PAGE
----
Horse flies and deer flies are significant livestock pests with their painful and persistent biting behavior. Heavy attacks can lead to reductions in weight gains of beef cattle, reduced milk yield, reduced fed utilization efficiencies and hide damage from the puncture wounds. Horses under attack will be irritable and distracted by trying to avoid from being bitten.

The adult flies serve as vectors for many disease agents (viruses, bacteria, protozoans and nematodes) of animals.

Disease Transmission:

Equine Infectious Anemia (EIA), sometimes referred to as swamp fever, is common in the southeastern US and is mechanically (on the body of the fly) transmitted to horses and other equids. It is a viral disease that causes lethargy, weight loss, and sometimes death in an affected animal. There are two strains of the virus; one is more intense than the other. An acutely infected horse almost always dies quickly. A chronically infected horse will eventually die of complications or unapparent carriers may live without obvious health problems.

Anaplasmosis, caused by Anaplasma marginale, is found frequently in the southeastern US. This disease causes adult cattle to show marked anemia, fever and weight loss and has a mortality rating of 50%.


It is very difficult to achieve horse fly and deer fly control. An area with horse flies typically has many species with many different seasonal occurrences. In addition, the flies only stay in contact with a host for a few minutes to get the bloodmeal and then they are gone until they need to eat again which is every 3-4 days. Using topical pesticides is ineffective due to horse fly behavior, but short term control is possible. Aerial applications and treating for the larvae are ineffective. The best option is to provide shelter for the animals or pasturing them away from infested areas. Traps have been proven to provide effective control. Two trap options are box traps and CO2 baited sticky traps. Biological control agents can offer some protection by feasting on or parasitizing the larvae and eggs.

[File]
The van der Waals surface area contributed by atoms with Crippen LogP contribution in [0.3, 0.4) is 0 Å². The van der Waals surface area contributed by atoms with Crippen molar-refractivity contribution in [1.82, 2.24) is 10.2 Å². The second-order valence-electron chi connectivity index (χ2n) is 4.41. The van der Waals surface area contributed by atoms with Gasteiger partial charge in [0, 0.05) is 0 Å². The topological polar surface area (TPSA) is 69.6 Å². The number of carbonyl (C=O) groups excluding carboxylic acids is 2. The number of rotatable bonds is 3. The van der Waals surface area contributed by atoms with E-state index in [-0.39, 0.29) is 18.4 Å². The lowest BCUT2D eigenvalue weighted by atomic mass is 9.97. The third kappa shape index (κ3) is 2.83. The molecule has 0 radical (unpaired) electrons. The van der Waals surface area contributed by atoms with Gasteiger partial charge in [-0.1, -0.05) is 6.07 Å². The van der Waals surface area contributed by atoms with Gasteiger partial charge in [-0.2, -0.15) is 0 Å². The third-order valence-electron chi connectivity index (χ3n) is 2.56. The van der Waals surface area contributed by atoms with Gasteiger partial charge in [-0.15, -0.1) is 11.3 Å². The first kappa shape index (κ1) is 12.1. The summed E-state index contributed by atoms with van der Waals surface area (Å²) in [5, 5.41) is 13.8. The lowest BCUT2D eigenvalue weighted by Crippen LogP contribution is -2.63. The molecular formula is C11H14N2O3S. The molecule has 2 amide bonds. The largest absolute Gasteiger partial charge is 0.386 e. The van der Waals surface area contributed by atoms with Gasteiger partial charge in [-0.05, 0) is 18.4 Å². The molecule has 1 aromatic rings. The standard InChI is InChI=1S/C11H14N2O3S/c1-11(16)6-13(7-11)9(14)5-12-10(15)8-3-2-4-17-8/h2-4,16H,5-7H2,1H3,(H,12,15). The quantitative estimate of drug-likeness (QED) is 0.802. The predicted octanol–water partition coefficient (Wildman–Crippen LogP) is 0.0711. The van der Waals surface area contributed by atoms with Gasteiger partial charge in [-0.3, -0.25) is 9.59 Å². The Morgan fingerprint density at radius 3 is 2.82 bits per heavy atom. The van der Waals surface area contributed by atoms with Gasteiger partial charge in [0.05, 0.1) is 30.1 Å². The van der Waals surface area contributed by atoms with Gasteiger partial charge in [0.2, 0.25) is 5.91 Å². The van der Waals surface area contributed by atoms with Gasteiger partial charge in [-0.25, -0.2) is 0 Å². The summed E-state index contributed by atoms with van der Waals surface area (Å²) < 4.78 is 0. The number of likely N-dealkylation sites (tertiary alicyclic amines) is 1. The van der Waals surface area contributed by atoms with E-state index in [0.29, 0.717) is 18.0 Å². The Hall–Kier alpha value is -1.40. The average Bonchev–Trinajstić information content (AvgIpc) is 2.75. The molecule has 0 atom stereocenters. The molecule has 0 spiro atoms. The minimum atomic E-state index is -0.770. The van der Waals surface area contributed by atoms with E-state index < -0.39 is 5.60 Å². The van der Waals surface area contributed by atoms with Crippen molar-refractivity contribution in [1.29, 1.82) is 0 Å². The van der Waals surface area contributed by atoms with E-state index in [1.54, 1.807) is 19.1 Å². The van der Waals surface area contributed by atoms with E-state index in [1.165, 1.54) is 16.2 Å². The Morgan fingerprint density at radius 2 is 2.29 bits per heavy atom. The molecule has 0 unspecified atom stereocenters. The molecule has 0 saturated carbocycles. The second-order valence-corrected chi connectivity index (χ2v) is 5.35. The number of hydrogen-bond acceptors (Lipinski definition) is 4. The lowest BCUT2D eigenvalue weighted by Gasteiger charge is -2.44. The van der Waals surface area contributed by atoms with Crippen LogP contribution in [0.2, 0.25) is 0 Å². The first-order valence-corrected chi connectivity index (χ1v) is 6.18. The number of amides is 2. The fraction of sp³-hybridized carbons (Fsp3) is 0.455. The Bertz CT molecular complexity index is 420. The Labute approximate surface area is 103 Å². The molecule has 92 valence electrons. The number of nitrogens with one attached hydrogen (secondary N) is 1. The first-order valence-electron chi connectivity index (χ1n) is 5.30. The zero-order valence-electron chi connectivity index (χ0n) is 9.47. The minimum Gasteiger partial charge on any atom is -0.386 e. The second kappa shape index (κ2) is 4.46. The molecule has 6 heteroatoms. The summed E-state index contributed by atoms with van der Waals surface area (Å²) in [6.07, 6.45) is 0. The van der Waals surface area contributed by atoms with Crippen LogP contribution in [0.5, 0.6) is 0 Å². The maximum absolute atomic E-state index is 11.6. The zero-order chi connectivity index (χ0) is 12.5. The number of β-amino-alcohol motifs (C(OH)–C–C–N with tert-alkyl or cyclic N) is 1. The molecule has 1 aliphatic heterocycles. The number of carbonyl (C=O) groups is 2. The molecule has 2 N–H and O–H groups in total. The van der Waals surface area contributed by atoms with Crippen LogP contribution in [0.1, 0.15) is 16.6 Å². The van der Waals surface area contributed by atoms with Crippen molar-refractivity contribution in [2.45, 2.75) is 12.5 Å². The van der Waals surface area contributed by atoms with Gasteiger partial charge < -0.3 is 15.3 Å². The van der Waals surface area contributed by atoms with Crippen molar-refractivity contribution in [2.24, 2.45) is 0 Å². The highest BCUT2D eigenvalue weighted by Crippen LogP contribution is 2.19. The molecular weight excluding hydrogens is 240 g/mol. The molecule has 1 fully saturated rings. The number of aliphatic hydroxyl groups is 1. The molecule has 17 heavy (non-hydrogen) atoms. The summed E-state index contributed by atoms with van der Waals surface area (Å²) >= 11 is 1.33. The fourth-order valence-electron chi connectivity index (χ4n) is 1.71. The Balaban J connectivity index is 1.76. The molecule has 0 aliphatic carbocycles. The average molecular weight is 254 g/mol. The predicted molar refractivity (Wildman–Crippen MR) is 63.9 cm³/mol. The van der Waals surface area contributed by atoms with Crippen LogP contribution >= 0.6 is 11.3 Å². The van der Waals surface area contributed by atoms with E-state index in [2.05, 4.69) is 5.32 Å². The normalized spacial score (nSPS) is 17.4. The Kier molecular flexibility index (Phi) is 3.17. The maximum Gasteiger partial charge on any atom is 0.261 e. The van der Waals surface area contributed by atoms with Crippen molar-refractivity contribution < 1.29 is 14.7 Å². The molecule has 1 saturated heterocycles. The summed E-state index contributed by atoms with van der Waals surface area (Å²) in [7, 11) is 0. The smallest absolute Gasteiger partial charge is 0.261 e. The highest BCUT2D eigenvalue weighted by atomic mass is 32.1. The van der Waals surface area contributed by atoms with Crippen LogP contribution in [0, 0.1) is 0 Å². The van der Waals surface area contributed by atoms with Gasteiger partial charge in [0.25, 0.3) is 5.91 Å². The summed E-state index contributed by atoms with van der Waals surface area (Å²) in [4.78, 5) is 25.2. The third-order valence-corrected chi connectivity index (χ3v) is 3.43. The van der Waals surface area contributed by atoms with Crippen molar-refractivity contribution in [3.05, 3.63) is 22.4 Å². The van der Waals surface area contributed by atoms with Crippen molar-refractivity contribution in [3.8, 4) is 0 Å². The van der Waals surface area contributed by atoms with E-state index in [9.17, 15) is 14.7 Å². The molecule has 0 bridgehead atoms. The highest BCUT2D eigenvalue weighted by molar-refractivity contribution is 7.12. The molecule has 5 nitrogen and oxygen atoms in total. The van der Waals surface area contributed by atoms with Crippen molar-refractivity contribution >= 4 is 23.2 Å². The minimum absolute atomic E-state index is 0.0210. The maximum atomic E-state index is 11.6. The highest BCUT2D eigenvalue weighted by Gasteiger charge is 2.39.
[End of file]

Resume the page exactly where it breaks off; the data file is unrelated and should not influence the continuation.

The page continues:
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Written by: Sachiko Schott

Written on: May 13, 2017

horse’s fly’s eyes image by Marek Kosmal from Fotolia.com

The horsefly is a bloodsucking insect with a painful bite. While there are many commercial horsefly repellents available, most of them contain DEET, which can cause an allergic reaction. Fortunately, there are several home remedies that are reputed to repel horseflies.

Essential Oils

The essential oils of eucalyptus, tea tree, lavender and sandalwood can be used to create a natural horsefly repellent. These oils can be mixed with water in a spray bottle and sprayed on as needed.

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Garlic is credited with being the most powerful natural horsefly repellent there is. Crushed garlic can be mixed with water and sprayed on in the manner of essential oils, but this smells rather unpleasant. Eating the garlic works as well, by causing your body to secret compounds that repel flies.


The leaves of the elder bush, Sambucus nigra, have an unpleasant odour when bruised. Carrying a flowering twig of this plant, or rubbing bruised leaves on one’s skin, will prevent flies from settling on a person. An infusion can also be prepared by seeping the leaves and twigs in hot water overnight, then straining it and using the liquid in a spray bottle.


How to Treat Painful Horsefly Bites

Disclaimer: Results are not guaranteed*** and may vary from person to person***.

Horsefly bites are fairly common (not surprising considering there are over 3,000 varieties of horseflies across the world). Horseflies—also known as deer flies, breeze flies, or gad flies—typically breed near wet areas and they are more active in warm climates. The three most common types of horseflies are:

  • Black horseflies